Commission approves two joint ventures by Benteler and BHAP

On Thursday, the European Commission approved, under the EU Merger Regulation, the creation of two joint ventures by Benteler Automotive Investment Limited ('Benteler') and Beijing Hainachuan Automotive Parts Co., Ltd ('BHAP'), both of China.
The Commission said that the newly created joint ventures will be active in the assembly and sale of chassis modules to automotive customers in China. "The Commission concluded that the proposed transaction would raise no competition concerns, given that the joint ventures have no foreseen activities in the European Economic Area," it noted. 


Weekly Update What are experts talking about?

"Adjustments in the United States' Strategic Positioning towards Europe and Policy Assessment"
Source: Institute of American Studies, Chinese Academy of Social Sciences
Author: Zhang Yifei

(Deputy Researcher, Institute of American Studies, Chinese Academy of Social Sciences) 

This article delves into the concept of strategic positioning, a notion central to a nation's sovereignty and reflecting its perception of its status and role in global power dynamics. Post-Cold War, the United States' stance within Europe's alliances oscillated between being a "subordinate" and a "partner". The historical backdrop and present reality underline that how the United States positions itself strategically towards Europe and its subsequent adaptations hinge on its ability to diminish or exert control over Europe. This calculus is intricately woven with various factors: the United States' superior hard power relative to Europe, the scope of Russia's sway in shaping the Western geopolitical landscape, the dynamics of European unity and divisions, and China's trajectory of growth.
Against the backdrop of the Russia-Ukraine conflict and the consequential strain on Russia-Europe relations, the United States seems inclined to position Europe as a managed subordinate. In the subsequent phase, there's a possibility of the U.S. formulating and executing policies geared towards solidifying its advantages, curbing Russia's influence over Europe, fortifying NATO, and fostering a united European front against China. The long-term ramifications of these policies are multifaceted: the bedrock of U.S. hegemony might face challenges; prominent European powers might intensify their drive for strategic autonomy; Russia and China could persist in their non-aligned strategic stances; and the trajectory of global development and cooperation might decelerate or even backtrack.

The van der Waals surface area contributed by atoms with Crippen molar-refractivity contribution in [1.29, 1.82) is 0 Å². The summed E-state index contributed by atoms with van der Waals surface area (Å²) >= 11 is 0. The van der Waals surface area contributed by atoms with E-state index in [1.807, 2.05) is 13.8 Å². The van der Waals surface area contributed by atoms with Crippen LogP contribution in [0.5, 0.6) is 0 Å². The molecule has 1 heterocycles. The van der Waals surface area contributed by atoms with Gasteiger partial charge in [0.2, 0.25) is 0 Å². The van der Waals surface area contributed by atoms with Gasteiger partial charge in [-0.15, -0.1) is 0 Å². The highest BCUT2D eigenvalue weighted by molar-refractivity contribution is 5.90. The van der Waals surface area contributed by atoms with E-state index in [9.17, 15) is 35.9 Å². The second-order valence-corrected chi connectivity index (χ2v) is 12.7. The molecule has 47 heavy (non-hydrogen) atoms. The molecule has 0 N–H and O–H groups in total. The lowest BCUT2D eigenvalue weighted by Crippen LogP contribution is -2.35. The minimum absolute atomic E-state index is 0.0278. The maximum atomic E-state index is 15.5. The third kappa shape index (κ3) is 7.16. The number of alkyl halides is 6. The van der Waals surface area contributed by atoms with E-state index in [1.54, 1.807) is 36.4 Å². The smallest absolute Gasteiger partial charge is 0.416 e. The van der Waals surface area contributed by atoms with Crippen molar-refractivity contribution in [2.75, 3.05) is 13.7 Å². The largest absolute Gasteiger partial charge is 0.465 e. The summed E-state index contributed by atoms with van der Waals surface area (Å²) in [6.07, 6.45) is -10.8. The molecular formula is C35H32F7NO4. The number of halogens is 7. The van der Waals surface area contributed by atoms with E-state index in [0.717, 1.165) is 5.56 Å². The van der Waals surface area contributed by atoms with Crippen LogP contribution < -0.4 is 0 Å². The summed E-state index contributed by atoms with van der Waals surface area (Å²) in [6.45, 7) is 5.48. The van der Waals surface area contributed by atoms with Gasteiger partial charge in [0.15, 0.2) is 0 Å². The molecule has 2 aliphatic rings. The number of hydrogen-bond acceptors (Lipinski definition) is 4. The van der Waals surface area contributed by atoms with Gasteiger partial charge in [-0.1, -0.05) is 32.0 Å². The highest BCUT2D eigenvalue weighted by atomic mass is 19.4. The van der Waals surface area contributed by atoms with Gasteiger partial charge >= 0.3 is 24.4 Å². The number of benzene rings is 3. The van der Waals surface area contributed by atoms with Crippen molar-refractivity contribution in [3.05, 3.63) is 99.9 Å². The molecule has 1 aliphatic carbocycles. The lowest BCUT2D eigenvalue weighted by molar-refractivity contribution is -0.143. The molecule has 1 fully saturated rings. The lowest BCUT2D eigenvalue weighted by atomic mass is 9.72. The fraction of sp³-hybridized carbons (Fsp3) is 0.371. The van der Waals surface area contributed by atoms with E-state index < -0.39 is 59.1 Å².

The BRICS summit and Europe's China challenge: A better EU offer for the global south

Source: European Council on Foreign Relations
Author: Mats Engström
(Senior Policy Fellow of European Council on Foreign Relations) 

'We want to export finished products, not rock and sand.' That was a key message from the South African president at this week's BRICS summit. Cyril Ramaphosa noted the importance of raw materials such as lithium, cobalt, and nickel – and argued their processing should take place in Africa. Developing countries are increasingly determined to move up global value chains. To this end, many leaders are looking to diversify their relationships and thereby reduce their dependence on the West.
Europeans were late in responding to Beijing's Belt and Road infrastructure initiative. The European Union's response – Global Gateway – still lacks strategic planning and sufficient resources. Other EU measures, like the carbon border adjustment mechanism, are also creating tensions, as evident in the Brazilian president's attack on "green neo-colonialism" at the summit. For Brazil, India, and South Africa, BRICS cooperation is not about taking China's side in a geopolitical struggle, but about progressing their own economic development under fair conditions. The same goes for potential new members such as Indonesia. By pursuing genuine joint development with the global south, Europe can remain relevant in the emerging global order.